Home » Fran Drescher defends Kim Kardashian photo as Hollywood actors go on strike

Fran Drescher defends Kim Kardashian photo as Hollywood actors go on strike

by Mahmmod Shar

SAG actors voted Thursday to join Hollywood’s writers who have been on strike since May

By Lauryn Overhultz

Fran Drescher, president of the actors trade union SAG-AFTRA, defended a photo she took with Kim Kardashian in Italy around the same time negotiations between actors and production companies began to break down.

Drescher was in Italy to attend Dolce & Gabbana’s Alta Moda despite the union facing the strike deadline.

She defended the outing as “absolute work” during Thursday’s press conference announcing SAG-AFTRA would be going on strike.

“I’m a brand ambassador for a fashion company, and so is Kim. I had only met Kim seconds before that publicity picture was taken. It had nothing to do with being at a party having fun – it was absolute work,” Drescher insisted.

Fran Drescher speaks at the picket line
SAG-AFTRA president Fran Drescher, with national executive director and chief negotiator Duncan Crabtree-Ireland, joins Writers Guild of America members at a picket line outside Netflix in Los Angeles on July 14, 2023. (Photo by VALERIE MACON/AFP via Getty Images)
Fran Drescher at the picket line
SAG-AFTRA voted to strike on Thursday after negotiations between the actors union and production companies broke down. (Photo by Emma McIntyre/Getty Images)

“I was in hair and makeup three hours a day, walking in heels on cobblestones, doing things like that, which is work – not fun,” she continued. “I’m sure Kim would have rather been at her home in Malibu with her children too, but we work. That’s what we do.”

Drescher explained that after leaving the event where the photo was taken around 10:30 p.m., she called into the Zoom with union negotiators at her hotel room and “constantly” kept in touch with her SAG-AFTRA team via text.

“I worked around the clock in three different time zones,” Drescher explained, noting that her parents live in Florida and that she also “manages their well-being” along with her day-to-day jobs.

SAG-AFTRA announced Thursday that the union had voted to strike after talks between production companies and leadership broke down.

“Ted Lasso” star Jason Sudekis and other top movie and TV actors joined picket lines alongside screenwriters Friday on the first full day of a walkout that has become Hollywood’s biggest labor fight in decades.

Jason Sudeikis at the picket line
Jason Sudeikis joins members of the Writers Guild of America East and SAG-AFTRA as they walk the picket line outside NBC Rockefeller Center on July 14, 2023, in New York City. (Photo by Alexi Rosenfeld/Getty Images)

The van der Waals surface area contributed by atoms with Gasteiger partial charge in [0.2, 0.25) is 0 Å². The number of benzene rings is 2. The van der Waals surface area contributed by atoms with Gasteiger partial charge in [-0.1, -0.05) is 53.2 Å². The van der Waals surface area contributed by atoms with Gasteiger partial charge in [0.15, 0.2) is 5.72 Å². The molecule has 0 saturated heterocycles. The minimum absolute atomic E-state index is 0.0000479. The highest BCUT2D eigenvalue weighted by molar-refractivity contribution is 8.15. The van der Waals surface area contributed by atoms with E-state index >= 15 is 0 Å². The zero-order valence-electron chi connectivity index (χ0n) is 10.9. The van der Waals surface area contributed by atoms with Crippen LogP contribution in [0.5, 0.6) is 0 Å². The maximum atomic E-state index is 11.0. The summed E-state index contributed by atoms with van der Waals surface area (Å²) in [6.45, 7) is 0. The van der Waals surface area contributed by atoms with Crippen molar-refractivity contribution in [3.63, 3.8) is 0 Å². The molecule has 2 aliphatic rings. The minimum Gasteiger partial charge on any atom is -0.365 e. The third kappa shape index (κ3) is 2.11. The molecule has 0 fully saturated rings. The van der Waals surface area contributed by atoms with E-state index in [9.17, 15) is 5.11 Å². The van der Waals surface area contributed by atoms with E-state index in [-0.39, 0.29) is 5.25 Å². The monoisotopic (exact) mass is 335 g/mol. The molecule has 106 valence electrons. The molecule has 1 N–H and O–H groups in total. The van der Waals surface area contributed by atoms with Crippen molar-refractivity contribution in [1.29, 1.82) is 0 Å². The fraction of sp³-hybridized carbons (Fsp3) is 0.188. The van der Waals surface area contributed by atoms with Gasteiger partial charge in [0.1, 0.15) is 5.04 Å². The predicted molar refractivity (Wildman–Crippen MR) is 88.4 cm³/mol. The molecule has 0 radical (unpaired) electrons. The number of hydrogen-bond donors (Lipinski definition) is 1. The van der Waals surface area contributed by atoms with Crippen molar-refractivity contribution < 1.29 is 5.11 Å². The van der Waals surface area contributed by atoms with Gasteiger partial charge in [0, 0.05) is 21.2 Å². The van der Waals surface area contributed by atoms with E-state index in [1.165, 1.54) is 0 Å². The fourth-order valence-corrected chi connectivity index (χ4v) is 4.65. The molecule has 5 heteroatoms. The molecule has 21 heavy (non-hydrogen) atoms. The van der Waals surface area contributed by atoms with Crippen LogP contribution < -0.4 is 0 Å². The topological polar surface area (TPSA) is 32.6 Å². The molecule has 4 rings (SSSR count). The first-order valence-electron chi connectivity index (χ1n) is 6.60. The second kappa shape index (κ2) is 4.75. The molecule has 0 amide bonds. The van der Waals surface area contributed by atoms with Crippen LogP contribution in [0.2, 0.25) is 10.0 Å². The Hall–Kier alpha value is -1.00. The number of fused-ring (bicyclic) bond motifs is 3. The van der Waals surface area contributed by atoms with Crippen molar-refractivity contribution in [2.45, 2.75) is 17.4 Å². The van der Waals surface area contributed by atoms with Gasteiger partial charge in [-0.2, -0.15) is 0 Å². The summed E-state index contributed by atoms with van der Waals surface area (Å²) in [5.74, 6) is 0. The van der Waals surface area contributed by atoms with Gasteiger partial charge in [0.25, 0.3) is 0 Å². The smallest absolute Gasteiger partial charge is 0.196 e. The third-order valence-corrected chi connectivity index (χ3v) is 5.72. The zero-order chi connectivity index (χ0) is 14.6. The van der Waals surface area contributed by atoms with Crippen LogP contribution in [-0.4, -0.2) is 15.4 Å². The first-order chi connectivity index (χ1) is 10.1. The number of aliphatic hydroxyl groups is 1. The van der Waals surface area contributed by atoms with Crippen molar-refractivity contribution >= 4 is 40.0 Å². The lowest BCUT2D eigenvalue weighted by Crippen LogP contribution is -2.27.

Other notable actors who joined picketing outside of other production companies include “Titanic” actor Frances Fisher, “Lord of the Rings” star Sean Astin and Drescher, who is most known for her role in “The Nanny.”

The cast of “Oppenheimer,” set to premiere on July 21, walked out of the UK screening of the film Thursday, shortly before the strike was announced. Cillian Murphy, Emily Blunt, Matt Damon and Florence Pugh were spotted on the red carpet before disappearing.

Matt Damon, Emily Blunt, Cillian Murphy and Florence Pugh at a premiere
Matt Damon, Emily Blunt, Cillian Murphy and Florence Pugh attend the “Oppenheimer” UK premiere red carpet. The four exited before the movie screening hours ahead of the vote to strike. (Getty Images)

Director Christopher Nolan explained, in a video captured by Deadline, “We have to acknowledge (that) you’ve seen them here earlier on the red carpet,” before adding, “Unfortunately, they’re off to write their picket signs for what we believe to be an imminent strike by SAG.”

Hollywood’s writers have been on strike since early May. The addition of actors to the picket line marks the first time both sides have picketed simultaneously since 1960.

The two guilds have similar issues with studios and streaming services. They are concerned about contracts keeping up with inflation and about residual payments, which compensate creators and actors for use of their material beyond the original airing, such as in reruns or on streaming services. The unions also want to put up guardrails against the use of artificial intelligence mimicking their work on film and television.

The Associated Press contributed to this report.

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